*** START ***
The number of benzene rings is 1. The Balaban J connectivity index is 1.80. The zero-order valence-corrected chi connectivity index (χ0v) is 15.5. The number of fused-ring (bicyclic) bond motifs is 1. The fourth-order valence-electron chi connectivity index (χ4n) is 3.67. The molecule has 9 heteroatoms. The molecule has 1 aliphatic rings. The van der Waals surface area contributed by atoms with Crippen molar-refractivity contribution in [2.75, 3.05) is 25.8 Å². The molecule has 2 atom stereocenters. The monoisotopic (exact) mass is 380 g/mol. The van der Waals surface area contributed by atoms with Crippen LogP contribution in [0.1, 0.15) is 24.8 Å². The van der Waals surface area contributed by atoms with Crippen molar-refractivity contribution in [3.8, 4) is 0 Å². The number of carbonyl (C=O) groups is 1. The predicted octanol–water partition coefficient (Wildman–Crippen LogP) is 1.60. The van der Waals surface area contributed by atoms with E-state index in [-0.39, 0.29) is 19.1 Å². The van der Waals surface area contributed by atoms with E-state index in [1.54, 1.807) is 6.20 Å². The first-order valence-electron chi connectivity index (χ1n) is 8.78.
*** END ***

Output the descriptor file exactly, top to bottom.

The number of benzene rings is 1. The Balaban J connectivity index is 1.80. The zero-order valence-corrected chi connectivity index (χ0v) is 15.5. The number of fused-ring (bicyclic) bond motifs is 1. The fourth-order valence-electron chi connectivity index (χ4n) is 3.67. The molecule has 9 heteroatoms. The molecule has 1 aliphatic rings. The van der Waals surface area contributed by atoms with Crippen molar-refractivity contribution in [2.75, 3.05) is 25.8 Å². The molecule has 2 atom stereocenters. The monoisotopic (exact) mass is 380 g/mol. The van der Waals surface area contributed by atoms with Crippen LogP contribution in [0.1, 0.15) is 24.8 Å². The van der Waals surface area contributed by atoms with Crippen molar-refractivity contribution in [3.8, 4) is 0 Å². The number of carbonyl (C=O) groups is 1. The predicted octanol–water partition coefficient (Wildman–Crippen LogP) is 1.60. The van der Waals surface area contributed by atoms with E-state index in [-0.39, 0.29) is 19.1 Å². The van der Waals surface area contributed by atoms with E-state index in [1.54, 1.807) is 6.20 Å². The first-order valence-electron chi connectivity index (χ1n) is 8.78.